Technology Listings


Enhanced Reporting System to Locate Vulnerable Divisions to Phishing Attacks

Application

Reporting software to measure and map out an organization's vulnerable locations to phishing attacks.

Key Benefits
  • Combines merits of PhishMe.com reports with demographic data from the organization.
  • Helps users of PhishMe.com to pinpoint training weaknesses in an organization and customize education strategy based on the statistical reports generated.
Market Summary

The number of phishing attacks directed at individual accounts within a company shows a notable increase on both the global and domestic scale. Compared to the second half of 2011, the first half of 2012 marks a 19% increase in volume globally with the UK, U.S. and Canada being heavily targeted. According to the cyber security company - RSA?s latest report, total estimated losses from phishing for the United States is $117.8 million in the first half of 2012 alone and accounts for 26% of global phishing attack volume. Efficient evaluation/report systems can help organizations to pinpoint the most vulnerable departments to these attacks, generate education plans accordingly, and hence reduce potential financial losses and leaked information.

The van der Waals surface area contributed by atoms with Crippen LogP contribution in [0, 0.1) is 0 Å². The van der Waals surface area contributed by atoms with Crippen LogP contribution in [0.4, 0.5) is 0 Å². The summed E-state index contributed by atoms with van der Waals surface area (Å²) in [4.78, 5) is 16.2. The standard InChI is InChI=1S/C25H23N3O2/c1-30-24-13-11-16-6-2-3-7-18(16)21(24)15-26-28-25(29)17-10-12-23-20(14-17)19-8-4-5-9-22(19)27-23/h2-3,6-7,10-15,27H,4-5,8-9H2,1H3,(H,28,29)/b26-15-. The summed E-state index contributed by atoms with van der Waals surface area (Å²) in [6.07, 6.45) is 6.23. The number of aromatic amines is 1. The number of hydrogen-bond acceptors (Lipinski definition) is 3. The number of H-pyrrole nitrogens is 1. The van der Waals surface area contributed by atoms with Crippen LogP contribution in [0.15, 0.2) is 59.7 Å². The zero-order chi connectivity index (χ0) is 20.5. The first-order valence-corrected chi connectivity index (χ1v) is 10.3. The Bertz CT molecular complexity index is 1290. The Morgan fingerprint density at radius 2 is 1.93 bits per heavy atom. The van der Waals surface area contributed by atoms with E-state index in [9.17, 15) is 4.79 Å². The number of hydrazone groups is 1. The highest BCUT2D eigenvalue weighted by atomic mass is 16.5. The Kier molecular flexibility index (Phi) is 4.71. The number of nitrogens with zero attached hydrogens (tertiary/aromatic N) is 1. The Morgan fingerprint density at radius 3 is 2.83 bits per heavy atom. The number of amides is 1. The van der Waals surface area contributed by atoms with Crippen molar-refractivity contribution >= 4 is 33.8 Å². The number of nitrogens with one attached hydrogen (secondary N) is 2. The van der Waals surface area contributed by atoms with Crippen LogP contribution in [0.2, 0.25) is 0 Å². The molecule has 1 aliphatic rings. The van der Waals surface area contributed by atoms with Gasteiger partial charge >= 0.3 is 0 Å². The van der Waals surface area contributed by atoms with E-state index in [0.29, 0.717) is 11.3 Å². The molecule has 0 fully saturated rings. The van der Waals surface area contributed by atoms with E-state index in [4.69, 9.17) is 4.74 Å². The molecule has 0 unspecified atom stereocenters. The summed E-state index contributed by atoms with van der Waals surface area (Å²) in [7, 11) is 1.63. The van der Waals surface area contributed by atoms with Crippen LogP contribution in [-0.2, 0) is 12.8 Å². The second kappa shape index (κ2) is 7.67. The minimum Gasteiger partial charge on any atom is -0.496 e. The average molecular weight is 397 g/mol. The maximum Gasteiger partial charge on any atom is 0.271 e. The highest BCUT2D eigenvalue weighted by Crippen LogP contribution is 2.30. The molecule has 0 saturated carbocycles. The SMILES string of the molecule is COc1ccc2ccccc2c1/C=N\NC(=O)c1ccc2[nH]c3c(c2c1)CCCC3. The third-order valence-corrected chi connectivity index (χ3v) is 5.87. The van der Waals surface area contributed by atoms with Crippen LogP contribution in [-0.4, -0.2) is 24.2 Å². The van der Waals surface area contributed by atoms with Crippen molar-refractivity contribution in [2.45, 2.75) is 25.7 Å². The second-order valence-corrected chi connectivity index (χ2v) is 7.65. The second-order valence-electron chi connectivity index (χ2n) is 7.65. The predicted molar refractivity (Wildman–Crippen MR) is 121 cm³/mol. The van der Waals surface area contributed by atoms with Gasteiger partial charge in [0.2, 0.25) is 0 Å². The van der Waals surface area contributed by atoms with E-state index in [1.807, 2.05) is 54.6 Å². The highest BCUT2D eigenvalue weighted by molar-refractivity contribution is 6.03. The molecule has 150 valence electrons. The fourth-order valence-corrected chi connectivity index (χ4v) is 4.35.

Technical Summary

The company PhishMe, Inc. provides a service to simulate so-called 'phishing? attacks by which attackers attempt to trick people into revealing their usernames and passwords. IT experts at Emory enhanced the built-in reporting functionality from PhishMe by incorporating the demographic data such as official names of departments, buildings and email address. Therefore, with the combination of two data sources, it is possible to produce reports showing divisions and departments that are more prone to be ?phished? compared to the others. This information was used by Emory to adjust education campaigns concerning social engineering accordingly.

Developmental Stage

Currently in use at Emory.

Patent Information
Tech ID: 12135
Published: 11/27/2012
Category
Software

Contact
Justin Burns
Licensing Associate
Emory University
justin.burns@emory.edu

Inventor(s)
Elliot Kendall

Keywords